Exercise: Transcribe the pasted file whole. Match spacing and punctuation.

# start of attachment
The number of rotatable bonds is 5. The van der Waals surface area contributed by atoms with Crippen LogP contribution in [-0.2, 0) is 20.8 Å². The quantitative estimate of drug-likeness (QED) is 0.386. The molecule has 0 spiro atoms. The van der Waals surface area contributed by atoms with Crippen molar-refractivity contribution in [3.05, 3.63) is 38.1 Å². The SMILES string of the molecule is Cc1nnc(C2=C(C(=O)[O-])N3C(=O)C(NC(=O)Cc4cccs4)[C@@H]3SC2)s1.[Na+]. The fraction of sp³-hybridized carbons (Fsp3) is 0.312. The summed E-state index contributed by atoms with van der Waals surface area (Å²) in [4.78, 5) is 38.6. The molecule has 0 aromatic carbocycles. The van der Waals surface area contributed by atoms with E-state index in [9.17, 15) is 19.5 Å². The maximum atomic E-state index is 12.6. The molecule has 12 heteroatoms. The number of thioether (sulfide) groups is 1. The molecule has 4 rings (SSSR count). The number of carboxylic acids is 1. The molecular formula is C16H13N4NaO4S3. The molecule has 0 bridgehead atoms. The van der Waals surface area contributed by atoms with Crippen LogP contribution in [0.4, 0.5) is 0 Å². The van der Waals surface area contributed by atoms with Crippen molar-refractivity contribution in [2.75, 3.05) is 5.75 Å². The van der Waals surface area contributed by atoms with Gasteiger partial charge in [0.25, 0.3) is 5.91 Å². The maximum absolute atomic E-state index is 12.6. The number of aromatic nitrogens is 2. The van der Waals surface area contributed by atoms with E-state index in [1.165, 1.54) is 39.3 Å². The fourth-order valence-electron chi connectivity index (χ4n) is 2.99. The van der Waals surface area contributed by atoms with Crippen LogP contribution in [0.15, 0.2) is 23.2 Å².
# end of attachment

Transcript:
The number of rotatable bonds is 5. The van der Waals surface area contributed by atoms with Crippen LogP contribution in [-0.2, 0) is 20.8 Å². The quantitative estimate of drug-likeness (QED) is 0.386. The molecule has 0 spiro atoms. The van der Waals surface area contributed by atoms with Crippen molar-refractivity contribution in [3.05, 3.63) is 38.1 Å². The SMILES string of the molecule is Cc1nnc(C2=C(C(=O)[O-])N3C(=O)C(NC(=O)Cc4cccs4)[C@@H]3SC2)s1.[Na+]. The fraction of sp³-hybridized carbons (Fsp3) is 0.312. The summed E-state index contributed by atoms with van der Waals surface area (Å²) in [4.78, 5) is 38.6. The molecule has 0 aromatic carbocycles. The van der Waals surface area contributed by atoms with E-state index in [9.17, 15) is 19.5 Å². The maximum atomic E-state index is 12.6. The molecule has 12 heteroatoms. The number of thioether (sulfide) groups is 1. The molecule has 4 rings (SSSR count). The number of carboxylic acids is 1. The molecular formula is C16H13N4NaO4S3. The molecule has 0 bridgehead atoms. The van der Waals surface area contributed by atoms with Crippen LogP contribution in [0.4, 0.5) is 0 Å². The van der Waals surface area contributed by atoms with Crippen molar-refractivity contribution in [2.75, 3.05) is 5.75 Å². The van der Waals surface area contributed by atoms with Gasteiger partial charge in [0.25, 0.3) is 5.91 Å². The maximum absolute atomic E-state index is 12.6. The number of aromatic nitrogens is 2. The van der Waals surface area contributed by atoms with E-state index in [1.165, 1.54) is 39.3 Å². The fourth-order valence-electron chi connectivity index (χ4n) is 2.99. The van der Waals surface area contributed by atoms with Crippen LogP contribution in [0.15, 0.2) is 23.2 Å².